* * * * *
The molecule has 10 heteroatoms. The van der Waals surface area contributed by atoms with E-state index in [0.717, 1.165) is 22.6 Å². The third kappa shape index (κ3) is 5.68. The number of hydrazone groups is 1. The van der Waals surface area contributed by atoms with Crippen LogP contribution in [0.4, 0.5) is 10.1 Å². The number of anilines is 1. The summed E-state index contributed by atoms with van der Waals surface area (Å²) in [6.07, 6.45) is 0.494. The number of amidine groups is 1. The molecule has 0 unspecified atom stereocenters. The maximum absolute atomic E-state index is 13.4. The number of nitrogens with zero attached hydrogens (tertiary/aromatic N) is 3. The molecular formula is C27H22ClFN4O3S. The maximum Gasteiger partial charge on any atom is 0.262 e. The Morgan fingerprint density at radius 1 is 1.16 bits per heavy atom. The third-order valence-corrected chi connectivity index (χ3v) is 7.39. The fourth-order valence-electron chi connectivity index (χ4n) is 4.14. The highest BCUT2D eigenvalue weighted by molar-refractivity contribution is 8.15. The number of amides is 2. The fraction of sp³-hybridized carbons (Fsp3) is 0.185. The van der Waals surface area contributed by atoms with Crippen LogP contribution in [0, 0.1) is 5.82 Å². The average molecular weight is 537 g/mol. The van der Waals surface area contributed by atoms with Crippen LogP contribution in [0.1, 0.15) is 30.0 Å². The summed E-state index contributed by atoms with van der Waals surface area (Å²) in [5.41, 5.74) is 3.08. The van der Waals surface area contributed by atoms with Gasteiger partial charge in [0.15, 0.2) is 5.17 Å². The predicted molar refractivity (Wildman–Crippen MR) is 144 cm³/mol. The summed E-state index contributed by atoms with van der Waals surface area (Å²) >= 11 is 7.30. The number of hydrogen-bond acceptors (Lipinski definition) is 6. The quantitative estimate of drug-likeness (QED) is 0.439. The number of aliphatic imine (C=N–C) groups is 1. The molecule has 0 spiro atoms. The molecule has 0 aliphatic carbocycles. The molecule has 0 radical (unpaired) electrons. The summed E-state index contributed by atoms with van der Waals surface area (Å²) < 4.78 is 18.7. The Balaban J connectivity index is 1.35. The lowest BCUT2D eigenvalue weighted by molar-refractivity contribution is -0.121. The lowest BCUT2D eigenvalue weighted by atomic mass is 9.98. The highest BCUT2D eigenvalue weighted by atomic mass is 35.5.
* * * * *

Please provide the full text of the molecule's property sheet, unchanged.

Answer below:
The molecule has 10 heteroatoms. The van der Waals surface area contributed by atoms with E-state index in [0.717, 1.165) is 22.6 Å². The third kappa shape index (κ3) is 5.68. The number of hydrazone groups is 1. The van der Waals surface area contributed by atoms with Crippen LogP contribution in [0.4, 0.5) is 10.1 Å². The number of anilines is 1. The summed E-state index contributed by atoms with van der Waals surface area (Å²) in [6.07, 6.45) is 0.494. The number of amidine groups is 1. The molecule has 0 unspecified atom stereocenters. The maximum absolute atomic E-state index is 13.4. The number of nitrogens with zero attached hydrogens (tertiary/aromatic N) is 3. The molecular formula is C27H22ClFN4O3S. The maximum Gasteiger partial charge on any atom is 0.262 e. The Morgan fingerprint density at radius 1 is 1.16 bits per heavy atom. The third-order valence-corrected chi connectivity index (χ3v) is 7.39. The fourth-order valence-electron chi connectivity index (χ4n) is 4.14. The highest BCUT2D eigenvalue weighted by molar-refractivity contribution is 8.15. The number of amides is 2. The fraction of sp³-hybridized carbons (Fsp3) is 0.185. The van der Waals surface area contributed by atoms with Crippen LogP contribution in [0, 0.1) is 5.82 Å². The average molecular weight is 537 g/mol. The van der Waals surface area contributed by atoms with Crippen LogP contribution in [0.1, 0.15) is 30.0 Å². The summed E-state index contributed by atoms with van der Waals surface area (Å²) in [5.41, 5.74) is 3.08. The van der Waals surface area contributed by atoms with Gasteiger partial charge in [0.15, 0.2) is 5.17 Å². The predicted molar refractivity (Wildman–Crippen MR) is 144 cm³/mol. The summed E-state index contributed by atoms with van der Waals surface area (Å²) >= 11 is 7.30. The number of hydrogen-bond acceptors (Lipinski definition) is 6. The quantitative estimate of drug-likeness (QED) is 0.439. The number of aliphatic imine (C=N–C) groups is 1. The molecule has 0 spiro atoms. The molecule has 0 aliphatic carbocycles. The molecule has 0 radical (unpaired) electrons. The summed E-state index contributed by atoms with van der Waals surface area (Å²) < 4.78 is 18.7. The Balaban J connectivity index is 1.35. The lowest BCUT2D eigenvalue weighted by molar-refractivity contribution is -0.121. The lowest BCUT2D eigenvalue weighted by atomic mass is 9.98. The highest BCUT2D eigenvalue weighted by atomic mass is 35.5.